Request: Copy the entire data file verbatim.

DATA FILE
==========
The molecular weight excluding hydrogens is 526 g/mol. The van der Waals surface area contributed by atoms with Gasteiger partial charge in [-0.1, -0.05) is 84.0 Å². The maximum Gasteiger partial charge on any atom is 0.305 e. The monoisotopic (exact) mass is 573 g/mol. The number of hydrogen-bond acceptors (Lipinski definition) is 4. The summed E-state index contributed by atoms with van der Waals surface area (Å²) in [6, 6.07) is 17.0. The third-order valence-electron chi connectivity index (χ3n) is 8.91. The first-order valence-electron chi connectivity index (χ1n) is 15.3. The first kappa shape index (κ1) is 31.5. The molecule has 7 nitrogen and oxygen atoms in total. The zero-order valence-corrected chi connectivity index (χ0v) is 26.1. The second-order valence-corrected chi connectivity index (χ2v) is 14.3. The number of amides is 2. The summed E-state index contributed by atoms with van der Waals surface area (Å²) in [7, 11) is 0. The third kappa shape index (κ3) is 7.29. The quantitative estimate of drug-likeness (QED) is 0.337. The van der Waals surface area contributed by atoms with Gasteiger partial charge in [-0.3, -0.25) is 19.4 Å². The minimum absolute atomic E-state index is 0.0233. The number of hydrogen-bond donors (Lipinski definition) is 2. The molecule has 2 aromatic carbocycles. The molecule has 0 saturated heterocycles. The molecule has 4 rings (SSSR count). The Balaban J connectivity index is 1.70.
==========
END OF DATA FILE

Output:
The molecular weight excluding hydrogens is 526 g/mol. The van der Waals surface area contributed by atoms with Gasteiger partial charge in [-0.1, -0.05) is 84.0 Å². The maximum Gasteiger partial charge on any atom is 0.305 e. The monoisotopic (exact) mass is 573 g/mol. The number of hydrogen-bond acceptors (Lipinski definition) is 4. The summed E-state index contributed by atoms with van der Waals surface area (Å²) in [6, 6.07) is 17.0. The third-order valence-electron chi connectivity index (χ3n) is 8.91. The first-order valence-electron chi connectivity index (χ1n) is 15.3. The first kappa shape index (κ1) is 31.5. The molecule has 7 nitrogen and oxygen atoms in total. The zero-order valence-corrected chi connectivity index (χ0v) is 26.1. The second-order valence-corrected chi connectivity index (χ2v) is 14.3. The number of amides is 2. The summed E-state index contributed by atoms with van der Waals surface area (Å²) in [7, 11) is 0. The third kappa shape index (κ3) is 7.29. The quantitative estimate of drug-likeness (QED) is 0.337. The van der Waals surface area contributed by atoms with Gasteiger partial charge in [-0.3, -0.25) is 19.4 Å². The minimum absolute atomic E-state index is 0.0233. The number of hydrogen-bond donors (Lipinski definition) is 2. The molecule has 2 aromatic carbocycles. The molecule has 0 saturated heterocycles. The molecule has 4 rings (SSSR count). The Balaban J connectivity index is 1.70.